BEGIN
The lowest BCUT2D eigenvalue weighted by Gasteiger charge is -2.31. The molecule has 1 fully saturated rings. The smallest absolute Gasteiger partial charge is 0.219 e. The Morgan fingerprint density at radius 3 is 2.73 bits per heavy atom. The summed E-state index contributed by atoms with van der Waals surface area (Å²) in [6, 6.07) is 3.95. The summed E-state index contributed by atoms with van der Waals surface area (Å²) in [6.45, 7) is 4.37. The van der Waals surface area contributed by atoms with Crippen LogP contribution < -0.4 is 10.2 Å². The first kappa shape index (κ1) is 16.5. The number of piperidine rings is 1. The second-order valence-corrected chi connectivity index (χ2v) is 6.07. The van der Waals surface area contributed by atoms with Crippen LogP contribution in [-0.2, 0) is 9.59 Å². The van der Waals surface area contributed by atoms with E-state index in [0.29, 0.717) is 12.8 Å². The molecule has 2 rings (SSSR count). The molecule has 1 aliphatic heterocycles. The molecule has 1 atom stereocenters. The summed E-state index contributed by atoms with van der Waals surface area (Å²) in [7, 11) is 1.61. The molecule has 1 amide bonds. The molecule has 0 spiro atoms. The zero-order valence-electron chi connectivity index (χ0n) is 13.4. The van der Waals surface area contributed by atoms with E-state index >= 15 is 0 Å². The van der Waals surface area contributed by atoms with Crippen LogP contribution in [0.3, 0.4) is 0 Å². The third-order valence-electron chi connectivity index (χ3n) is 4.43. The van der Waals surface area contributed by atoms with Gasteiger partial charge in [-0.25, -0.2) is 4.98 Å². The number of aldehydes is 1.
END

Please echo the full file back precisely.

The lowest BCUT2D eigenvalue weighted by Gasteiger charge is -2.31. The molecule has 1 fully saturated rings. The smallest absolute Gasteiger partial charge is 0.219 e. The Morgan fingerprint density at radius 3 is 2.73 bits per heavy atom. The summed E-state index contributed by atoms with van der Waals surface area (Å²) in [6, 6.07) is 3.95. The summed E-state index contributed by atoms with van der Waals surface area (Å²) in [6.45, 7) is 4.37. The van der Waals surface area contributed by atoms with Crippen LogP contribution < -0.4 is 10.2 Å². The first kappa shape index (κ1) is 16.5. The number of piperidine rings is 1. The second-order valence-corrected chi connectivity index (χ2v) is 6.07. The van der Waals surface area contributed by atoms with Crippen LogP contribution in [-0.2, 0) is 9.59 Å². The van der Waals surface area contributed by atoms with E-state index in [0.29, 0.717) is 12.8 Å². The molecule has 2 rings (SSSR count). The molecule has 1 aliphatic heterocycles. The molecule has 1 atom stereocenters. The summed E-state index contributed by atoms with van der Waals surface area (Å²) in [7, 11) is 1.61. The molecule has 1 amide bonds. The molecule has 0 spiro atoms. The zero-order valence-electron chi connectivity index (χ0n) is 13.4. The van der Waals surface area contributed by atoms with E-state index >= 15 is 0 Å². The van der Waals surface area contributed by atoms with Crippen LogP contribution in [0.3, 0.4) is 0 Å². The third-order valence-electron chi connectivity index (χ3n) is 4.43. The van der Waals surface area contributed by atoms with Gasteiger partial charge in [-0.25, -0.2) is 4.98 Å². The number of aldehydes is 1.